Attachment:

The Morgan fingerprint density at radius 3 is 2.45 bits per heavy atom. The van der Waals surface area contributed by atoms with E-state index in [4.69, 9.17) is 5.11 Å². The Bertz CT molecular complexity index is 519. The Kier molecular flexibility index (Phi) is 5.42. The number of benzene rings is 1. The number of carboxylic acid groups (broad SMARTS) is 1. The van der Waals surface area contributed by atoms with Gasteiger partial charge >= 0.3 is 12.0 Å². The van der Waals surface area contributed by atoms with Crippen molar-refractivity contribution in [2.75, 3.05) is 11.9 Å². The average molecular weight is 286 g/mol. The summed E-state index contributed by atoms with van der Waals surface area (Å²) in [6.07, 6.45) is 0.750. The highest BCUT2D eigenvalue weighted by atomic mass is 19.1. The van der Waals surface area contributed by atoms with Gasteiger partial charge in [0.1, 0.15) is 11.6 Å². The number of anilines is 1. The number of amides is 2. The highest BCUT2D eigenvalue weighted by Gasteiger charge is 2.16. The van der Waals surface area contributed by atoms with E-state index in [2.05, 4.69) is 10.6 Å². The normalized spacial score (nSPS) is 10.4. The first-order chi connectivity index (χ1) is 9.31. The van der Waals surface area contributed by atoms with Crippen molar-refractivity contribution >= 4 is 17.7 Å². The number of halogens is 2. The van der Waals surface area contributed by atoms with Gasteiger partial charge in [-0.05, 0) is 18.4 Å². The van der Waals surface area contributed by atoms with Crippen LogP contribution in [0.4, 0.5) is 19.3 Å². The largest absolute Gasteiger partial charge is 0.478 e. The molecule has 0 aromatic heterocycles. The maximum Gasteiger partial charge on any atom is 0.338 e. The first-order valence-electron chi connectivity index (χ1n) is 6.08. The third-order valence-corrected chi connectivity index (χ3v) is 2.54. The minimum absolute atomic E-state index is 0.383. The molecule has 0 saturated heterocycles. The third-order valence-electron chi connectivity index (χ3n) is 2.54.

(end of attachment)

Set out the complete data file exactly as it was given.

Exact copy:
The Morgan fingerprint density at radius 3 is 2.45 bits per heavy atom. The van der Waals surface area contributed by atoms with E-state index in [4.69, 9.17) is 5.11 Å². The Bertz CT molecular complexity index is 519. The Kier molecular flexibility index (Phi) is 5.42. The number of benzene rings is 1. The number of carboxylic acid groups (broad SMARTS) is 1. The van der Waals surface area contributed by atoms with Gasteiger partial charge >= 0.3 is 12.0 Å². The van der Waals surface area contributed by atoms with Crippen molar-refractivity contribution in [2.75, 3.05) is 11.9 Å². The average molecular weight is 286 g/mol. The summed E-state index contributed by atoms with van der Waals surface area (Å²) in [6.07, 6.45) is 0.750. The highest BCUT2D eigenvalue weighted by atomic mass is 19.1. The van der Waals surface area contributed by atoms with Gasteiger partial charge in [0.1, 0.15) is 11.6 Å². The number of anilines is 1. The number of amides is 2. The highest BCUT2D eigenvalue weighted by Gasteiger charge is 2.16. The van der Waals surface area contributed by atoms with E-state index in [2.05, 4.69) is 10.6 Å². The normalized spacial score (nSPS) is 10.4. The first-order chi connectivity index (χ1) is 9.31. The van der Waals surface area contributed by atoms with Crippen molar-refractivity contribution >= 4 is 17.7 Å². The number of halogens is 2. The van der Waals surface area contributed by atoms with Gasteiger partial charge in [-0.05, 0) is 18.4 Å². The van der Waals surface area contributed by atoms with Crippen LogP contribution in [0.4, 0.5) is 19.3 Å². The largest absolute Gasteiger partial charge is 0.478 e. The molecule has 0 aromatic heterocycles. The maximum Gasteiger partial charge on any atom is 0.338 e. The first-order valence-electron chi connectivity index (χ1n) is 6.08. The third-order valence-corrected chi connectivity index (χ3v) is 2.54. The minimum absolute atomic E-state index is 0.383. The molecule has 0 saturated heterocycles. The third-order valence-electron chi connectivity index (χ3n) is 2.54.